This is a weekly series where we feature our incredibly talented Adolescent members and their work! Sign up here to join the Adolescent Membership and be part of the @ family!
Hey, Adolescent readers! This week, we want to introduce you to none other than Callie Keels—a killer photographer from Austin, Texas. After living overseas in Tokyo and getting inspired to work in photography, Callie relocated to NYC and began shooting predominantly with women. For our Member Crush, we talked to her about COVID, her creative process, and why it’s so intimidating being a photographer in New York City.
Adolescent Content: Tell us a little bit about yourself! Where are you from? How old are you? How are you spending your time these days?
Callie Keels: I’m a film photographer and screenwriter from the suburbs of Texas, but I’ve been lucky enough to have lived in a few different countries from France to Japan. My parents are both storytellers: my mother writes novels and my dad works in television. They both found these passions later in life, which has inspired me to not look at my age as a marker when I’m pursuing what I love. I get my passion for storytelling from them. With regards to my photography style, I pull inspiration from each place I’ve lived as well as film and television shows I love. Visually, I love everything from the abandoned small towns of the Texas desert to the neon lights of Tokyo at night.
Adolescent: How has 2020 changed your work and style?
Callie: I think something I struggle with is hope for the future and contentment with where I am at. After I graduated from college, I moved to Tokyo for two years and worked in a field different from what I studied (filmmaking) and wanted to pursue. That time was healing and filled with personal growth and creative discovery, but when I returned to America I felt professionally behind my friends and so I struggled to focus and accept where I was. Moving to New York added to this anxiety, but once COVID hit, I was forced to slow down and evaluate my work and thought patterns. I found they were unhealthy and filled with self-doubt and the lie that I was “too old” or “too out of touch” with the industry that I wanted to be in. It had stopped me from creating. So I pivoted, and instead of setting lofty career and networking goals for myself, I took some time off, listened, and learned from the world around me, and then began smaller and more manageable projects that inevitably grew my skill set. It’s been a game-changer.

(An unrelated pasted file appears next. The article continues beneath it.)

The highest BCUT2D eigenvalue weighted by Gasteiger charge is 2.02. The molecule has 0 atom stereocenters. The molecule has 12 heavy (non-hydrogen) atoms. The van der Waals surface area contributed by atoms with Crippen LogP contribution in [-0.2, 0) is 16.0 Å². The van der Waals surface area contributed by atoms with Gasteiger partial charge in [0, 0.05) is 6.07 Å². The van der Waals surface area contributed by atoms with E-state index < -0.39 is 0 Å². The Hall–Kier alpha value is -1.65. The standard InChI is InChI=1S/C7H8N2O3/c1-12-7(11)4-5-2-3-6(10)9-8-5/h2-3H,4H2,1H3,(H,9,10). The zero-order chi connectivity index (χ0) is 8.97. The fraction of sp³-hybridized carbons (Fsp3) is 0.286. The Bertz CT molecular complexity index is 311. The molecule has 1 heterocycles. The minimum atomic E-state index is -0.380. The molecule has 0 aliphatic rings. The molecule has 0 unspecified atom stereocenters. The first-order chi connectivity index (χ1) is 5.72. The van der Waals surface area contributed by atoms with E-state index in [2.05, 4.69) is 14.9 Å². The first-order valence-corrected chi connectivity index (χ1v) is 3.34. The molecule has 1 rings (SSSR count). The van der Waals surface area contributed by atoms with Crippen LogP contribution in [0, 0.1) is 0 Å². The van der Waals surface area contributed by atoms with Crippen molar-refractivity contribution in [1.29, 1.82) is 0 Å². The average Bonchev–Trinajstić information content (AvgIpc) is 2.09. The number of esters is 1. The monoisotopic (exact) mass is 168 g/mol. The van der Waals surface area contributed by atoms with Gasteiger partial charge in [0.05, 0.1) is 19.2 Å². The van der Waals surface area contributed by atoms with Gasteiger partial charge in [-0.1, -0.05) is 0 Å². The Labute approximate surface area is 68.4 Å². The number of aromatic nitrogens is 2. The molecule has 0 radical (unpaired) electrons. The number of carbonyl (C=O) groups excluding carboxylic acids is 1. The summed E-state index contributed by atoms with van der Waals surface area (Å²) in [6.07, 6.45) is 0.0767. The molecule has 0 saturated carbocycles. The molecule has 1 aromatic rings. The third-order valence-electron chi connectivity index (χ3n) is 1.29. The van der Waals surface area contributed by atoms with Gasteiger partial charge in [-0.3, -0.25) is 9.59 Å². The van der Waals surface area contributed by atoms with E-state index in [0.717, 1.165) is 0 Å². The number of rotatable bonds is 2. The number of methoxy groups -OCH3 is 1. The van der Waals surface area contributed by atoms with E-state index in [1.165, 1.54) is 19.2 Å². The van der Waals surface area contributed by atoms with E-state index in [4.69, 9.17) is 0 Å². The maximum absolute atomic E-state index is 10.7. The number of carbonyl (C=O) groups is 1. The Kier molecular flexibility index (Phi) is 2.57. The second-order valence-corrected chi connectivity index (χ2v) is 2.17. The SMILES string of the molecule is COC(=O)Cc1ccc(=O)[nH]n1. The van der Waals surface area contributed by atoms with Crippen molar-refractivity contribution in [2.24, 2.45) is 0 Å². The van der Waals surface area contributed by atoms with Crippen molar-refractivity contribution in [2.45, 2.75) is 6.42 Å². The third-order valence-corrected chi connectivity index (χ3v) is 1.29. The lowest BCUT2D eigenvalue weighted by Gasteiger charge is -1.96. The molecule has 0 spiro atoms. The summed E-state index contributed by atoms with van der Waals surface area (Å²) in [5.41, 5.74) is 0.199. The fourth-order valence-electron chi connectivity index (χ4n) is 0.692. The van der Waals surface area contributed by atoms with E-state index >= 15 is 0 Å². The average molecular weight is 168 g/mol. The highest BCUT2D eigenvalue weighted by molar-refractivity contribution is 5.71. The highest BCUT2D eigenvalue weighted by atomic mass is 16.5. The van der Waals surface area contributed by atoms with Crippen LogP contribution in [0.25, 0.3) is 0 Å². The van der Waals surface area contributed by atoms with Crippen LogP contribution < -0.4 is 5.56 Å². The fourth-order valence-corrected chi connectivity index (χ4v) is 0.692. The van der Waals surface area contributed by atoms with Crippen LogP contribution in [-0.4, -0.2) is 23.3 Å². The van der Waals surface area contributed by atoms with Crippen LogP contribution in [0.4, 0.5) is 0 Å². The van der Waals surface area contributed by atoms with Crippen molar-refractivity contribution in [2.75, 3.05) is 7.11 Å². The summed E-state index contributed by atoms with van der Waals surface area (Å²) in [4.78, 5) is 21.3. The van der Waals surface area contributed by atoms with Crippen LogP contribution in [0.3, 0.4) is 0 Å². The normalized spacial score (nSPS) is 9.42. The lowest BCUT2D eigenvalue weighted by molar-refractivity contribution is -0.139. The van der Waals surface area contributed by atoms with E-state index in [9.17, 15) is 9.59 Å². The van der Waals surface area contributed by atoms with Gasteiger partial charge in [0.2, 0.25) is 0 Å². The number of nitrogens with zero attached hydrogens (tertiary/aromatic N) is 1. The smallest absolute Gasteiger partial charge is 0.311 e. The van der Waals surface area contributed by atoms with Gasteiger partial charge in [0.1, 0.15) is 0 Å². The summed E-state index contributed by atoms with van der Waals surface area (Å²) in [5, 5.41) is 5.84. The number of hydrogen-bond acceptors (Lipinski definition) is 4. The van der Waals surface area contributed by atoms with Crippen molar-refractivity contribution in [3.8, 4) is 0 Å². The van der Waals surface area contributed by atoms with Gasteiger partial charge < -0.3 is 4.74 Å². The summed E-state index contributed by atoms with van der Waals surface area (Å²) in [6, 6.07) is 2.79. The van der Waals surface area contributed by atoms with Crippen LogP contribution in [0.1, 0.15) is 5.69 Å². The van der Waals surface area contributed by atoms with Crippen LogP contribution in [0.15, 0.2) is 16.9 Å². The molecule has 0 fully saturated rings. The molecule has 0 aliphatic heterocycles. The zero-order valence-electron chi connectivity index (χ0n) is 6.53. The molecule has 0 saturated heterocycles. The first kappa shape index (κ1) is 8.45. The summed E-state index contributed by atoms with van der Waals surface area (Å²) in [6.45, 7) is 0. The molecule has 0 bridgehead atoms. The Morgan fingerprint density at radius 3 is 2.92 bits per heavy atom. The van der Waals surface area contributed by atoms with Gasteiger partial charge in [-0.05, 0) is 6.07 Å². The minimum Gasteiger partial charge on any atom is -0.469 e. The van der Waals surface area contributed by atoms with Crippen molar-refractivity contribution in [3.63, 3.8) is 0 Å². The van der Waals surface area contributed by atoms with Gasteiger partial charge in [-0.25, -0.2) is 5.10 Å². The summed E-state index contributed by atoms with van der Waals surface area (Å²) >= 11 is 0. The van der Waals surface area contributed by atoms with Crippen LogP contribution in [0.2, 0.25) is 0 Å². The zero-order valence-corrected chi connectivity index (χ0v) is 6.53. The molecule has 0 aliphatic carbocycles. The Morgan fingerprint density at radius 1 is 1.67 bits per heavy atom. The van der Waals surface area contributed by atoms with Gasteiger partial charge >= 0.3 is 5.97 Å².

Adolescent: Can you tell me about your creative process?
Callie: Concept creation is something that I’m constantly working on. I see a cool space on my morning commute, watch a visually inspiring movie, or read an interesting article, and my brain immediately starts turning. I keep a running note on my phone where I jot down fleeting thoughts if I see or experience something inspiring. Later, I usually add them to a larger Google Doc. I then pull from this list when I’m working on a project. It’s filled with story ideas and creative concepts for photoshoots. With regards to actual shoots, I prefer to create my images through lighting and camera effects as I shoot, rather than editing in post. I shoot primarily with film, which adds to the experimental and raw nature that I want in my images. It also leads to moments of learning when something doesn’t turn out how I envisioned. I do tweak and play with things using Photoshop and Lightroom, but the bulk of my images are largely untouched.
Adolescent: How does being in NYC affect your work?
Callie: Honestly, at first I was intimidated and overwhelmed working in New York. There’s so much happening here and so many talented artists here that I started to question my own abilities and worth. The city has challenged me creatively to take steps forward with my big dreams, but it’s also reminded me that there are many other artists on my level wanting to [collaborate] and connect. This isn’t the case with every town and city, so I’m grateful for my access to collaboration. New York has grown me in viewing other artists as friends and potential co-creators instead of competition.
Adolescent: What’s it been like being an Adolescent Member?
Callie: In a way, Adolescent feels like a virtual NYC in that it’s filled with talented artists that are potential collaborators. I love that about the community. No matter where you are in the world, you can connect and share work, which always leads to creative and personal growth. It’s immeasurably challenging to do that alone. [Plus, as a Member], the intimate access you get to brand opportunities is like no other platform I know. The process of becoming a creator is confusing and intimidating, especially when you are young and getting started. I definitely feel that way. Adolescent Content builds that bridge to cross over into brand work in a way that is intimate and clear.